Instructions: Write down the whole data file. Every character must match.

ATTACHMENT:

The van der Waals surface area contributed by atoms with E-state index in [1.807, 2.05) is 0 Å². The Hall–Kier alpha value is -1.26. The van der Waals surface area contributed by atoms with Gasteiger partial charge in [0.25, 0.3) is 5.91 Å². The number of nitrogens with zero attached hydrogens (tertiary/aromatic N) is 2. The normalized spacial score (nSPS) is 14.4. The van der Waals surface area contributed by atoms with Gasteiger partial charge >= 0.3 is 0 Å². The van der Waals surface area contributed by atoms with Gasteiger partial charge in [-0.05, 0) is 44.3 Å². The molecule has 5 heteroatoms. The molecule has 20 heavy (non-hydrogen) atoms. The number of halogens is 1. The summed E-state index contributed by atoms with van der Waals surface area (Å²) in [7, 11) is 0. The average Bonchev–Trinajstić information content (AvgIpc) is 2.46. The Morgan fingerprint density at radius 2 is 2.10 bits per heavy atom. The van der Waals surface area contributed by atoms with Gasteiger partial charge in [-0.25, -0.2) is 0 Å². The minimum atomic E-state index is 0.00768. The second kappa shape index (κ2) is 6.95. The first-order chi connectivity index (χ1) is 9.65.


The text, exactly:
The van der Waals surface area contributed by atoms with E-state index in [1.807, 2.05) is 0 Å². The Hall–Kier alpha value is -1.26. The van der Waals surface area contributed by atoms with Gasteiger partial charge in [0.25, 0.3) is 5.91 Å². The number of nitrogens with zero attached hydrogens (tertiary/aromatic N) is 2. The normalized spacial score (nSPS) is 14.4. The van der Waals surface area contributed by atoms with Gasteiger partial charge >= 0.3 is 0 Å². The van der Waals surface area contributed by atoms with Gasteiger partial charge in [-0.05, 0) is 44.3 Å². The molecule has 5 heteroatoms. The molecule has 20 heavy (non-hydrogen) atoms. The number of halogens is 1. The summed E-state index contributed by atoms with van der Waals surface area (Å²) in [7, 11) is 0. The average Bonchev–Trinajstić information content (AvgIpc) is 2.46. The Morgan fingerprint density at radius 2 is 2.10 bits per heavy atom. The van der Waals surface area contributed by atoms with Gasteiger partial charge in [-0.25, -0.2) is 0 Å². The minimum atomic E-state index is 0.00768. The second kappa shape index (κ2) is 6.95. The first-order chi connectivity index (χ1) is 9.65.